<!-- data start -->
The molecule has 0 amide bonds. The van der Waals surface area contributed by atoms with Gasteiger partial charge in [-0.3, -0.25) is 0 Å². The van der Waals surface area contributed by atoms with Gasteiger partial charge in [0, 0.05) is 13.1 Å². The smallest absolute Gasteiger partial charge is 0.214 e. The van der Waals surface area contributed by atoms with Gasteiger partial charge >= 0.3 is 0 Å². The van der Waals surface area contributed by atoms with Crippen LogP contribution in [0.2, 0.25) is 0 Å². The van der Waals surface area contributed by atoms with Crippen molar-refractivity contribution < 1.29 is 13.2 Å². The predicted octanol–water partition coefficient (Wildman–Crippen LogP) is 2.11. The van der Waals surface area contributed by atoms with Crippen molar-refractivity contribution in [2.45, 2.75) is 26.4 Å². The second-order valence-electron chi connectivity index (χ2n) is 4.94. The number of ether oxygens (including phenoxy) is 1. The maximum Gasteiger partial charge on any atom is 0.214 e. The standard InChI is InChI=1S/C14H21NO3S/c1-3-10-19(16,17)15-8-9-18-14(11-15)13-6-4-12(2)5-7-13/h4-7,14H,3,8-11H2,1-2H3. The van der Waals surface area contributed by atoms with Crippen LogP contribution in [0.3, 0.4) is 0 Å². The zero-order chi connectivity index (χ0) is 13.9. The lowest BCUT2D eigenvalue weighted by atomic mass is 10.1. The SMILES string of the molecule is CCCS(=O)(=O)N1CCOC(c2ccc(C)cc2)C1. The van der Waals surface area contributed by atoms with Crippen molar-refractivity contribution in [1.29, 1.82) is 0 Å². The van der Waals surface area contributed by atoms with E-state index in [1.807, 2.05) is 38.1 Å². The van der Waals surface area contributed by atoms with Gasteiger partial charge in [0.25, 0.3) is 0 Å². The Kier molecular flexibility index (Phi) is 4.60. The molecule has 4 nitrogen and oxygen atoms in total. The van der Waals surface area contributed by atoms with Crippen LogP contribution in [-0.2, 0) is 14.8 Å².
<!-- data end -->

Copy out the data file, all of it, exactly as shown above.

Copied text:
The molecule has 0 amide bonds. The van der Waals surface area contributed by atoms with Gasteiger partial charge in [-0.3, -0.25) is 0 Å². The van der Waals surface area contributed by atoms with Gasteiger partial charge in [0, 0.05) is 13.1 Å². The smallest absolute Gasteiger partial charge is 0.214 e. The van der Waals surface area contributed by atoms with Gasteiger partial charge >= 0.3 is 0 Å². The van der Waals surface area contributed by atoms with Crippen LogP contribution in [0.2, 0.25) is 0 Å². The van der Waals surface area contributed by atoms with Crippen molar-refractivity contribution < 1.29 is 13.2 Å². The predicted octanol–water partition coefficient (Wildman–Crippen LogP) is 2.11. The van der Waals surface area contributed by atoms with Crippen molar-refractivity contribution in [2.45, 2.75) is 26.4 Å². The second-order valence-electron chi connectivity index (χ2n) is 4.94. The number of ether oxygens (including phenoxy) is 1. The maximum Gasteiger partial charge on any atom is 0.214 e. The standard InChI is InChI=1S/C14H21NO3S/c1-3-10-19(16,17)15-8-9-18-14(11-15)13-6-4-12(2)5-7-13/h4-7,14H,3,8-11H2,1-2H3. The van der Waals surface area contributed by atoms with Crippen LogP contribution in [0.3, 0.4) is 0 Å². The zero-order chi connectivity index (χ0) is 13.9. The lowest BCUT2D eigenvalue weighted by atomic mass is 10.1. The SMILES string of the molecule is CCCS(=O)(=O)N1CCOC(c2ccc(C)cc2)C1. The van der Waals surface area contributed by atoms with Crippen molar-refractivity contribution in [1.29, 1.82) is 0 Å². The van der Waals surface area contributed by atoms with E-state index in [1.807, 2.05) is 38.1 Å². The van der Waals surface area contributed by atoms with Gasteiger partial charge in [0.25, 0.3) is 0 Å². The Kier molecular flexibility index (Phi) is 4.60. The molecule has 4 nitrogen and oxygen atoms in total. The van der Waals surface area contributed by atoms with Crippen LogP contribution in [-0.2, 0) is 14.8 Å².